The pen can move mountains; it can move people too

Modern technology has enabled man to accomplish gigantic tasks. With a stroke of his pen, or using a keyboard, an engineer can literally change the face of the earth. All he needs to do is draft a plan and manage the project to completion. Such is what happened in Dubai, UAE. They now have what is known as the Palm Island, a man-made archipelago where hotels and other infrastructures have been constructed.

Only 5 months ago, Philippine Sentinel started publishing a series of articles about a Filipino priest who has been saying mass in Australia without a celebret, or the required document from his Philippine bishop endorsing him to a local bishop in Australia. Such is prescribed by the Canon Law which would have legitimized all his liturgical activities in Sydney.

Fr. Raul del Prado, a diocesan priest, has undoubtedly been hurt by the editorials written about him in this paper. But hurting him was not the intention of this newspaper. He must have thought it was a personal attack. It was not. If he thought it was, then he did not see the big picture.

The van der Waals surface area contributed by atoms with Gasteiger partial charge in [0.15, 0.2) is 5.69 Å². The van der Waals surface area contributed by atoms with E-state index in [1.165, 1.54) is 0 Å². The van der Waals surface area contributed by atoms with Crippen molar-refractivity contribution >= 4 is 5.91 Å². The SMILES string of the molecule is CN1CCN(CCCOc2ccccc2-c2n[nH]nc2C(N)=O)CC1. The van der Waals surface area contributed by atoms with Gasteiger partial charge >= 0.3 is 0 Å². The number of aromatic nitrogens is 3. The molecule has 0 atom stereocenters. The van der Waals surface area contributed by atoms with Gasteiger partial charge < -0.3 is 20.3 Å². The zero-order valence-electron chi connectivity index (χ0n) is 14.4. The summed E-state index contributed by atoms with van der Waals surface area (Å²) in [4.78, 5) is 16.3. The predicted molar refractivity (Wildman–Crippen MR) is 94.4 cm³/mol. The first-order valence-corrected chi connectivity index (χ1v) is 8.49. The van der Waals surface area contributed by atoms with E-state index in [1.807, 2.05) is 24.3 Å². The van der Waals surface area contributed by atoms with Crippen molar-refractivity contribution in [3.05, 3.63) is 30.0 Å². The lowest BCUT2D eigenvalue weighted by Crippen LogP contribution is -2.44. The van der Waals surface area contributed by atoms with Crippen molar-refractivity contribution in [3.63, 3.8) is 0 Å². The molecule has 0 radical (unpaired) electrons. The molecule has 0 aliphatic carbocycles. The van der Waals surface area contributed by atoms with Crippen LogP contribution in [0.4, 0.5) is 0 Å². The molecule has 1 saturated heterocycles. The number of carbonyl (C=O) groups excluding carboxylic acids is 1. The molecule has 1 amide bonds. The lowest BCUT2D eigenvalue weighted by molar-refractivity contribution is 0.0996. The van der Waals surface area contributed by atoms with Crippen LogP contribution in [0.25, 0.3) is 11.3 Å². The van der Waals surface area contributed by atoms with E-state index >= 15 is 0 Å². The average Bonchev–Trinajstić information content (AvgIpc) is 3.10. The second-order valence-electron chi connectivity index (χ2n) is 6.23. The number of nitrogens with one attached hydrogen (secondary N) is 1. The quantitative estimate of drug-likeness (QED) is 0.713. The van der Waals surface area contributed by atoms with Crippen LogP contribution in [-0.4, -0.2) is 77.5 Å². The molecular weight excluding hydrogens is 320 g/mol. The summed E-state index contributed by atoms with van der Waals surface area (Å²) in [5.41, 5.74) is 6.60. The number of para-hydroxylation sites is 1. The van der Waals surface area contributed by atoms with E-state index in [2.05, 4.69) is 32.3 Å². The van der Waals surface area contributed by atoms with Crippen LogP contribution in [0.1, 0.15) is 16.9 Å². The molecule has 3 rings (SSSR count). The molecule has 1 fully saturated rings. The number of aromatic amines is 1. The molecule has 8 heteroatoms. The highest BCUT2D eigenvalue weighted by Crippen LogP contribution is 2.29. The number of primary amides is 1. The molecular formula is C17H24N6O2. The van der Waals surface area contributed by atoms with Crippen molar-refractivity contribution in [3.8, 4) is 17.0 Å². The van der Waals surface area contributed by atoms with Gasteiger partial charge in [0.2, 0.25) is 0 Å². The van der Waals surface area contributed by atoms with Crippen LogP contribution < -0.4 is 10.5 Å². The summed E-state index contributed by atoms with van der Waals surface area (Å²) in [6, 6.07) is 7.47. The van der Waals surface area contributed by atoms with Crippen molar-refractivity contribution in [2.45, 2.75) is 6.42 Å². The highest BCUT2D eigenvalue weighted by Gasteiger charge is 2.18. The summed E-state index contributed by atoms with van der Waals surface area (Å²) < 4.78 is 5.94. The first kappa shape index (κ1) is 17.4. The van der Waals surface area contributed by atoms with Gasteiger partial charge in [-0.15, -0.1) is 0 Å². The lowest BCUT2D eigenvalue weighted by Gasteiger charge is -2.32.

All that we wanted to accomplish was for him to do the right thing—to obtain a celebret.

Only a few days ago, we received unconfirmed reports that Fr. Raul left for the Philippines. The report has remained unconfirmed because he has refused to talk to media. But we also learned that many of his followers attended a farewell mass in an undisclosed location. The alleged purpose was to raise money to cover his living expenses during the trip.

We can only hope that he becomes successful in his mission and return to Australia as a legitimate member of the clergy. He should then be assigned to a parish.

When that happens, Philippine Sentinel shall be more than happy to make the announcement, provided of course that the celebret is verified and authenticated.

Such is the power of the pen. It can move mountains; it can move people. We wish you success in your mission, Fr. Raul.
Dino Crescini